Advertisement

Introducing the Notion of ‘Contrast’ Features for Language Technology

  • Marina SantiniEmail author
  • Benjamin Danielsson
  • Arne Jönsson
Conference paper
Part of the Communications in Computer and Information Science book series (CCIS, volume 1062)

Abstract

In this paper, we explore whether there exist ‘contrast’ features that help recognize if a text variety is a genre or a domain. We carry out our experiments on the text varieties that are included in the Swedish national corpus, called Stockholm-Umeå Corpus or SUC, and build several text classification models based on text complexity features, grammatical features, bag-of-words features and word embeddings. Results show that text complexity features and grammatical features systematically perform better on genres rather than on domains. This indicates that these features can be used as ‘contrast’ features because, when in doubt about the nature of a text category, they help bring it to light.

Keywords

Genre Domain Supervised classification Features 

Notes

Acknowledgements

This research was supported by E-care@home, a “SIDUS – Strong Distributed Research Environment” project, funded by the Swedish Knowledge Foundation [kk-stiftelsen, Diarienr: 20140217]. Project website: http://ecareathome.se/

References

  1. 1.
    Altszyler, E., Sigman, M., Slezak, D.F.: Corpus specificity in LSA and word2vec: the role of out-of-domain documents. arXiv preprint arXiv:1712.10054 (2017)
  2. 2.
    Falkenjack, J., Heimann Mühlenbock, K., Jönsson, A.: Features indicating readability in Swedish text. In: Proceedings of the 19th Nordic Conference of Computational Linguistics (NoDaLiDa-2013), No. 085 in NEALT Proceedings Series 16, Oslo, Norway, pp. 27–40. Linköping University Electronic Press (2013)Google Scholar
  3. 3.
    Falkenjack, J., Rennes, E., Fahlborg, D., Johansson, V., Jönsson, A.: Services for text simplification and analysis. In: Proceedings of the 21st Nordic Conference on Computational Linguistics, pp. 309–313 (2017)Google Scholar
  4. 4.
    Falkenjack, J., Santini, M., Jönsson, A.: An exploratory study on genre classification using readability features. In: Proceedings of the Sixth Swedish Language Technology Conference (SLTC 2016), Umeå, Sweden (2016)Google Scholar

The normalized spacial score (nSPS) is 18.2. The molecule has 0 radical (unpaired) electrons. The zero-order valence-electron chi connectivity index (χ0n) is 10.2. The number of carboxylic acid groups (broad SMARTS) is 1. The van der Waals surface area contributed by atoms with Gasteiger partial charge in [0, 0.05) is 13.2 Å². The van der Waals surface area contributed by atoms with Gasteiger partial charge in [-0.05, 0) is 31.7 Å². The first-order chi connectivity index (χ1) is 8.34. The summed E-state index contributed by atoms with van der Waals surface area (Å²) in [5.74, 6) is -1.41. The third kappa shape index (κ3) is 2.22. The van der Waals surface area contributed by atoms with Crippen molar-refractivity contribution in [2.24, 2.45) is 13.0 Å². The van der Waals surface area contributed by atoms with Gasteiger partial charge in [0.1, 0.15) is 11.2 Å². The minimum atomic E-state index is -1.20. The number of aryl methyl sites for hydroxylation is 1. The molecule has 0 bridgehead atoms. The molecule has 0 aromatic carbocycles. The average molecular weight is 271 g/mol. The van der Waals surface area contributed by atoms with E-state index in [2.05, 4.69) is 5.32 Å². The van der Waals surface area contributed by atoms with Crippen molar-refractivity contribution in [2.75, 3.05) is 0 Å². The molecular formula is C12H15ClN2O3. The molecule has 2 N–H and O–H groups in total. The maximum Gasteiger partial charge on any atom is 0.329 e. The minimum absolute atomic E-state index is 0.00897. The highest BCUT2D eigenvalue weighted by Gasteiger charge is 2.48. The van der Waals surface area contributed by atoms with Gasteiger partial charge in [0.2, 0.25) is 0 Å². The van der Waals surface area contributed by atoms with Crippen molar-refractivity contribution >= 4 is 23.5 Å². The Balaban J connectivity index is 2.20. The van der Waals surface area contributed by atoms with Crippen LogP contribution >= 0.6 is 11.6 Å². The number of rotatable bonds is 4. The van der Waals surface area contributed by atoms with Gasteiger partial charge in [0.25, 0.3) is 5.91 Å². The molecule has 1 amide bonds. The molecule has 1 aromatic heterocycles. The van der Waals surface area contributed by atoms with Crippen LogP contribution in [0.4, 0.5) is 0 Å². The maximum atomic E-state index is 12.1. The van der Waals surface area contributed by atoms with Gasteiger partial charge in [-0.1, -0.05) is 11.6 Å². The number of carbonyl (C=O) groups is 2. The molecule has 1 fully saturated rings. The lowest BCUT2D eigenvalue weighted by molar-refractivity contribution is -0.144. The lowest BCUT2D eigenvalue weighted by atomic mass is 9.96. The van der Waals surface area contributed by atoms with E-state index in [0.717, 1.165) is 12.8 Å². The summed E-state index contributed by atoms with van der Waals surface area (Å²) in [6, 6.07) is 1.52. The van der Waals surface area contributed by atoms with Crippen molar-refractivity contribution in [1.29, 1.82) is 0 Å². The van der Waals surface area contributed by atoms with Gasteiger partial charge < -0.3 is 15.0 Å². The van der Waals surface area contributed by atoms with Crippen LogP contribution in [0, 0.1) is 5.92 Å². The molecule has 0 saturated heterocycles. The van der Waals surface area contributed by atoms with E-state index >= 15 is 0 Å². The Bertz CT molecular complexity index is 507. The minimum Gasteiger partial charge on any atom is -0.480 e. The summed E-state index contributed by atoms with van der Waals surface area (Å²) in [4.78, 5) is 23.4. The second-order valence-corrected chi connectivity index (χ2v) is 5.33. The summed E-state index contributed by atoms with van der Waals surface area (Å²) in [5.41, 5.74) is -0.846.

5. 5.
    Francis, W.N., Kucera, H.: Brown Corpus Manual: Manual of Information to Accompany a Standard Corpus of Present-Day Edited American English for Use with Digital Computers. Brown University, Providence (1979)Google Scholar
  6. 6.
    Gustafson-Capková, S., Hartmann, B.: Manual of the Stockholm Umeå Corpus version 2.0. Stockholm University (2006)Google Scholar
  7. 7.
    Heimann Mühlenbock, K.: I see what you mean. Assessing readability for specific target groups. Dissertation, Språkbanken, Department of Swedish, University of Gothenburg (2013). http://hdl.handle.net/2077/32472
  8. 8.
    Johansson, S., Leech, G.N., Goodluck, H.: Manual of information to accompany the Lancaster-Oslo/Bergen Corpus of British English, for use with digital computer. University of Oslo, Department of English (1978)Google Scholar
  9. 9.
    Jönsson, S., Rennes, E., Falkenjack, J., Jönsson, A.: A component based approach to measuring text complexity. In: Proceedings of the Seventh Swedish Language Technology Conference 2018 (SLTC-2018) (2018)Google Scholar
  10. 10.
    Karlgren, J., Cutting, D.: Recognizing text genres with simple metrics using discriminant analysis. In: Proceedings of the 15th Conference on Computational Linguistics, vol. 2, pp. 1071–1075. Association for Computational Linguistics (1994)Google Scholar
  11. 11.
    Mikolov, T., Sutskever, I., Chen, K., Corrado, G.S., Dean, J.: Distributed representations of words and phrases and their compositionality. In: Advances in Neural Information Processing Systems, pp. 3111–3119 (2013)Google Scholar
  12. 12.
    Santini, M.: Automatic Identification of Genre in Web Pages: A New Perspective. LAP Lambert Academic Publishing, Saarbrücken (2011)Google Scholar
  13. 13.
    Wastholm, P., Kusma, A., Megyesi, B.: Using linguistic data for genre classification. In: Proceedings of the Swedish Artificial Intelligence and Learning Systems Event, SAIS-SSLS (2005)Google Scholar
  14. 14.
    Van der Wees, M., Bisazza, A., Monz, C.: Evaluation of machine translation performance across multiple genres and languages. In: Proceedings of the Eleventh International Conference on Language Resources and Evaluation (LREC-2018) (2018)Google Scholar
  15. 15.
    Van der Wees, M., Bisazza, A., Weerkamp, W., Monz, C.: What’s in a domain? Analyzing genre and topic differences in statistical machine translation. In: Proceedings of the 53rd Annual Meeting of the Association for Computational Linguistics and the 7th International Joint Conference on Natural Language Processing (Volume 2: Short Papers), vol. 2, pp. 560–566 (2015)Google Scholar
  16. 16.
    Witten, I.H., Frank, E., Hall, M.A., Pal, C.J.: Data Mining: Practical Machine Learning Tools and Techniques. Morgan Kaufmann, Cambridge (2016)Google Scholar

Copyright information

© Springer Nature Switzerland AG 2019

Authors and Affiliations

  • Marina Santini
    • 1
    Email author
  • Benjamin Danielsson
    • 2
  • Arne Jönsson
    • 2
    • 3
  1. 1.Division ICT-RISE SICS EastRISE Research Institutes of SwedenStockholmSweden
  2. 2.Department of Computer and Information ScienceLinköping UniversityLinköpingSweden
  3. 3.Division ICT-RISE SICS EastRISE Research Institutes of SwedenLinköpingSweden

Personalised recommendations